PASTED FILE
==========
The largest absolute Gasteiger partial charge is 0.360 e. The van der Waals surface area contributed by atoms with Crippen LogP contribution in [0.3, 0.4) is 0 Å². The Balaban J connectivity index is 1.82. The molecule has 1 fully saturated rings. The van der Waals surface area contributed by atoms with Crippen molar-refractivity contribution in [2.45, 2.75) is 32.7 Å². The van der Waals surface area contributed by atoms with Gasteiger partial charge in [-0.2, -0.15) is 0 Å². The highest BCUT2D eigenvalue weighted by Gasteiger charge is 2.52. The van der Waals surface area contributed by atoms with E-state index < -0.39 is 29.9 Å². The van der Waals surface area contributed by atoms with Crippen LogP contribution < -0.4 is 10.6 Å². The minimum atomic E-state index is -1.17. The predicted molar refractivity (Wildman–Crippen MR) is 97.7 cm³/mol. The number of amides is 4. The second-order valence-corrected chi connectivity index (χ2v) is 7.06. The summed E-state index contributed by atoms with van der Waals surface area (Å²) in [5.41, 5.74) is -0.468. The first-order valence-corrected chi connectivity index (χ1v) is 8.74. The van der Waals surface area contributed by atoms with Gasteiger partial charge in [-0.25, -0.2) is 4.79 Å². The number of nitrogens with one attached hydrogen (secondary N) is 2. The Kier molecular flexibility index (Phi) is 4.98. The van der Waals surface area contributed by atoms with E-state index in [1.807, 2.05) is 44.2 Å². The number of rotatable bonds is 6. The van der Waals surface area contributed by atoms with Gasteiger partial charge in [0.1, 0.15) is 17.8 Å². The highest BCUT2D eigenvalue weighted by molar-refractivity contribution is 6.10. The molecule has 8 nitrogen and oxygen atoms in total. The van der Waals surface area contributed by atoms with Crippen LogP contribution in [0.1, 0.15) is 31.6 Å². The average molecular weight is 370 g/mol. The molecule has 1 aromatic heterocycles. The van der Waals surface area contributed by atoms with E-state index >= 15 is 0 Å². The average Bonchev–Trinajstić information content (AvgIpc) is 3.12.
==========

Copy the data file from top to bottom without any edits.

The largest absolute Gasteiger partial charge is 0.360 e. The van der Waals surface area contributed by atoms with Crippen LogP contribution in [0.3, 0.4) is 0 Å². The Balaban J connectivity index is 1.82. The molecule has 1 fully saturated rings. The van der Waals surface area contributed by atoms with Crippen molar-refractivity contribution in [2.45, 2.75) is 32.7 Å². The van der Waals surface area contributed by atoms with Gasteiger partial charge in [-0.2, -0.15) is 0 Å². The highest BCUT2D eigenvalue weighted by Gasteiger charge is 2.52. The van der Waals surface area contributed by atoms with E-state index < -0.39 is 29.9 Å². The van der Waals surface area contributed by atoms with Crippen LogP contribution < -0.4 is 10.6 Å². The minimum atomic E-state index is -1.17. The predicted molar refractivity (Wildman–Crippen MR) is 97.7 cm³/mol. The number of amides is 4. The second-order valence-corrected chi connectivity index (χ2v) is 7.06. The summed E-state index contributed by atoms with van der Waals surface area (Å²) in [5.41, 5.74) is -0.468. The first-order valence-corrected chi connectivity index (χ1v) is 8.74. The van der Waals surface area contributed by atoms with Gasteiger partial charge in [-0.25, -0.2) is 4.79 Å². The number of nitrogens with one attached hydrogen (secondary N) is 2. The Kier molecular flexibility index (Phi) is 4.98. The van der Waals surface area contributed by atoms with E-state index in [1.807, 2.05) is 44.2 Å². The number of rotatable bonds is 6. The van der Waals surface area contributed by atoms with Gasteiger partial charge in [0.1, 0.15) is 17.8 Å². The highest BCUT2D eigenvalue weighted by molar-refractivity contribution is 6.10. The molecule has 8 nitrogen and oxygen atoms in total. The van der Waals surface area contributed by atoms with Crippen LogP contribution in [0.1, 0.15) is 31.6 Å². The average molecular weight is 370 g/mol. The molecule has 1 aromatic heterocycles. The van der Waals surface area contributed by atoms with E-state index >= 15 is 0 Å². The average Bonchev–Trinajstić information content (AvgIpc) is 3.12.